Improving GAN Training with Probability Ratio Clipping and Sample Reweighting

06/12/2020 ∙ by Yue Wu, et al. ∙ 15

Despite success on a wide range of problems related to vision, generative adversarial networks (GANs) can suffer from inferior performance due to unstable training, especially for text generation. we propose a new variational GAN training framework which enjoys superior training stability. Our approach is inspired by a connection of GANs and reinforcement learning under a variational perspective. The connection leads to (1) probability ratio clipping that regularizes generator training to prevent excessively large updates, and (2) a sample re-weighting mechanism that stabilizes discriminator training by downplaying bad-quality fake samples. We provide theoretical analysis on the convergence of our approach. By plugging the training approach in diverse state-of-the-art GAN architectures, we obtain significantly improved performance over a range of tasks, including text generation, text style transfer, and image generation.



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1 Introduction

Generative adversarial networks (GANs) (Goodfellow et al., 2014) have drawn great research interests and achieved remarkable success in image synthesis Radford et al. (2015); Brock et al. (2018), video generation Mathieu et al. (2015), and others. However, it is usually hard to train a GAN well, because the training process is commonly unstable, subject to disturbances and even collapses. To alleviate this issue, substantial efforts have been paid to improve the training stability from different perspectives, e.g., divergence minimization Nowozin et al. (2016); Nock et al. (2017), Wasserstein distance with Lipschitz continuity of the discriminator Arjovsky et al. (2017); Gulrajani et al. (2017); Wei et al. (2018)

, energy-based models

Zhao et al. (2016); Berthelot et al. (2017), etc.

In spite of the above progresses, the instability in training has not been well resolved Chu et al. (2020), since it is difficult to well balance the strength of the generator and the discriminator. What is worse, such an instability issue is exacerbated in text generation due to the sequential and discrete nature of text Fedus et al. (2018); Caccia et al. (2020); Nie et al. (2018). Specifically, the high sensitivity of text generation to noise and the underlying errors caused by sparse discriminator signals in the generated text can often result in destructive updates to both generator and discriminator, enlarging the instability in GANs.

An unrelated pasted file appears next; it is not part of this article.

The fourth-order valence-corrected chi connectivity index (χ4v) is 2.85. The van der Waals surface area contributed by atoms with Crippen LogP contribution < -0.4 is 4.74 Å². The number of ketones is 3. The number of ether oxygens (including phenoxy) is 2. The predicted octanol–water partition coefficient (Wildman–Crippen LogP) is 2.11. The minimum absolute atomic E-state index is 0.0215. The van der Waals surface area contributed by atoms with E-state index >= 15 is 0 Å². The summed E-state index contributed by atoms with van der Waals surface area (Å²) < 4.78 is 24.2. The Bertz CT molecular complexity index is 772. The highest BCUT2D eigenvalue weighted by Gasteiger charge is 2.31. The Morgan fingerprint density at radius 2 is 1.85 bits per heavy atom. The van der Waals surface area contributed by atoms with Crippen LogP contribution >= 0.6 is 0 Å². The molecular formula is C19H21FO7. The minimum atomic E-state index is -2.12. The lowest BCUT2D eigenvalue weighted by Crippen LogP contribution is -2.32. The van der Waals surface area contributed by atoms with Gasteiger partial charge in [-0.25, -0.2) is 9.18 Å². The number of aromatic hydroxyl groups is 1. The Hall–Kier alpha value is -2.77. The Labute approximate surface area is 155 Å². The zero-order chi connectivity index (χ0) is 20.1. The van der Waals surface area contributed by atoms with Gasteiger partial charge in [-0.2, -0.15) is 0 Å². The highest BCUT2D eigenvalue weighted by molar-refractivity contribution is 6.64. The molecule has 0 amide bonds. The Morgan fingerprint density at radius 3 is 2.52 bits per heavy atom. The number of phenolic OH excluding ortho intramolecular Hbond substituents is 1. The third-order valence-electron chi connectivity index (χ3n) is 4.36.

In this work, we develop a novel variational GAN training framework to improve the training stability, which is broadly applicable to GANs of varied architectures for image and text generation. This training framework is derived from a variational perspective of GANs and the resulting connections to reinforcement learning (in particular, RL-as-inference) Abdolmaleki et al. (2018); Levine (2018); Schulman et al. (2017) and other rich literature Hu et al. (2018b); Grover et al. (2019); Burda et al. (2015). Specifically, our approach consists of two stabilization techniques, namely, probability ratio clipping and sample re-weighting, for stabilizing the generator and discriminator respectively. (1) Under the new variational perspective, the generator update is subject to a KL penalty on the change of the generator distribution. This KL penalty closely resembles that in the popular Trust-Region Policy Optimization (TRPO) Schulman et al. (2015) and its related Proximal Policy Optimization (PPO) Schulman et al. (2017). This connection motivates a simple surrogate objective with a clipped probability ratio between the new generator and the old one. The probability ratio clipping discourages excessively large generator updates, and has shown to be effective in the context of stabilizing policy optimization Schulman et al. (2017). Figure 1 (left) shows the intuition about the surrogate objective, where we can observe the objective decreases with an overly large generator change and thus imposes regularization on the updates.

Figure 1: Illustration of the proposed approach for stabilizing GAN training. Results are from the CIFAR-10 experiment in Sec. 4.1. Left:

The conventional and surrogate objectives for generator training, as we interpolate between the initial generator parameters

and the updated generator parameters which we compute after one iteration of training. The updated obtains maximal surrogate objective. The surrogate objective imposes a penalty for having too large of a generator update, since the curve starts decreasing after . In contrast, the conventional objective (for WGAN-GP) keeps increasing with larger generator updates. Middle and right:

Discriminator and generator losses w/ and w/o sample re-weighting. WGAN-GP with our re-weighting plugged in shows lower variance in both discriminator and generator losses throughout training (and achieves better final performance as shown in Sec.